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Virginia's Democratic Gov. Ralph Northam issued a statement Friday apologizing for his decision to appear in a racist photo published in his 1984 medical school yearbook, writing: "I am deeply sorry for the decision I made to appear as I did in this photo and for the hurt that decision caused then and now."

The big picture: A page from Northam's yearbook, obtained Friday by The Virginian-Pilot, shows people wearing blackface and Ku Klux Klan attire. In his statement, Northam did not offer to resign or identify which of the two people is him, but said he is ready to do the "important work" of healing the damage his conduct has caused. He later posted a video on Twitter again apologizing for his actions, and signaled that he would do everything he could to regain his constituents' trust "through the remainder of [his] term."

Statement:

“Earlier today, a website published a photograph of me from my 1984 medical school yearbook in a costume that is clearly racist and offensive. 
“I am deeply sorry for the decision I made to appear as I did in this photo and for the hurt that decision caused then and now.
“This behavior is not in keeping with who I am today and the values I have fought for throughout my career in the military, in medicine, and in public service. But I want to be clear, I understand how this decision shakes Virginians’ faith in that commitment.
“I recognize that it will take time and serious effort to heal the damage this conduct has caused. I am ready to do that important work. The first step is to offer my sincerest apology and to state my absolute commitment to living up to the expectations Virginians set for me when they elected me to be their Governor.”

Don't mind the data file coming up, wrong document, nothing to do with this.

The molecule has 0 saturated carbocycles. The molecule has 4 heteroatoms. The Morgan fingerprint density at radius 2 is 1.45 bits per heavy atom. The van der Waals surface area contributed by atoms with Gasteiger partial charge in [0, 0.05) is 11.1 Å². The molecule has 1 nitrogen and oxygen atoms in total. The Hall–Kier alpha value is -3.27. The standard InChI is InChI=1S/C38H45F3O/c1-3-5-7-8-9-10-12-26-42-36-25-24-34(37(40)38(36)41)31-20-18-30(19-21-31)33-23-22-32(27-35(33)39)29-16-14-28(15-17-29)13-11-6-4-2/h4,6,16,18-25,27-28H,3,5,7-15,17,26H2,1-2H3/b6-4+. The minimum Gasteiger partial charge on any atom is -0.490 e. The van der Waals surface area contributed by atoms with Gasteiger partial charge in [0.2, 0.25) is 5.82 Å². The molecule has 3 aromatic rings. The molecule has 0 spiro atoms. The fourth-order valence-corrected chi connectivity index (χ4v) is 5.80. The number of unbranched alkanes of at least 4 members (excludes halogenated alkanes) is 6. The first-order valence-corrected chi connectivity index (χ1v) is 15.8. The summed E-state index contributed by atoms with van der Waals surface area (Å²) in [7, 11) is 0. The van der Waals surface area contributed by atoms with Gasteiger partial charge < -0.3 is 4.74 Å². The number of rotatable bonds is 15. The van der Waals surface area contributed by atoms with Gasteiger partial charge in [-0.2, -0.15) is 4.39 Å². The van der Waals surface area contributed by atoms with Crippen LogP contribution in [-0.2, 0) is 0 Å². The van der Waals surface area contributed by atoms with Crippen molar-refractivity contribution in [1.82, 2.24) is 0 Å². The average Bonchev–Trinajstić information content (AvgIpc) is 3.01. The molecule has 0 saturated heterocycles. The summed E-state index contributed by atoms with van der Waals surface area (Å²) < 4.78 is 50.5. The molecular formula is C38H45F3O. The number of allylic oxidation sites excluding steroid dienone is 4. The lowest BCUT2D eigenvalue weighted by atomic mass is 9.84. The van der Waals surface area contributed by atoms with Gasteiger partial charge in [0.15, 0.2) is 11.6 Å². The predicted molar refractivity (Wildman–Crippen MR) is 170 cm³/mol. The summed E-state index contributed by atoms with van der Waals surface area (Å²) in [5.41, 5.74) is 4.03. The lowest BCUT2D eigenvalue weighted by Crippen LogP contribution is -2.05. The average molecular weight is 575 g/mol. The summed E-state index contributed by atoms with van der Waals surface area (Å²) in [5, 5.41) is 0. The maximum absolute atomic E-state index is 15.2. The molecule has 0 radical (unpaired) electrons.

Video:

Go deeper ... What they're saying: Officials condemn Northam's racist yearbook photo

Go deeper

10 hours ago - World

Maximum pressure campaign escalates with Fakhrizadeh killing

Photo: Fars News Agency via AP

The assassination of Mohsen Fakhrizadeh, the architect of Iran’s military nuclear program, is a new height in the maximum pressure campaign led by the Trump administration and the Netanyahu government against Iran.

Why it matters: It exceeds the capture of the Iranian nuclear archives by the Mossad, and the sabotage in the advanced centrifuge facility in Natanz.

Scoop: Biden weighs retired General Lloyd Austin for Pentagon chief

Lloyd Austin testifying before Congress in 2015. Photo: Chip Somodevilla/Getty Images

Joe Biden is considering retired four-star General Lloyd Austin as his nominee for defense secretary, adding him to a shortlist that includes Jeh Johnson, Tammy Duckworth and Michele Flournoy, two sources with direct knowledge of the decision-making tell Axios.

Why it matters: A nominee for Pentagon chief was noticeably absent when the president-elect rolled out his national security team Tuesday. Flournoy had been widely seen as the likely pick, but Axios is told other factors — race, experience, Biden's comfort level — have come into play.

Updated 12 hours ago - Politics & Policy

Coronavirus dashboard

Illustration: Sarah Grillo/Axios

  1. Health: WHO: AstraZeneca vaccine must be evaluated on "more than a press release."
  2. Politics: Supreme Court backs religious groups on New York COVID restrictions.
  3. World: Thailand, Philippines sign deal with AstraZeneca for vaccine.
  4. Economy: Safety nets to disappear in December Black Friday shopping across the U.S., in photosAmazon hires 1,400 workers a day throughout pandemic.
  5. Education: National standardized tests delayed until 2022.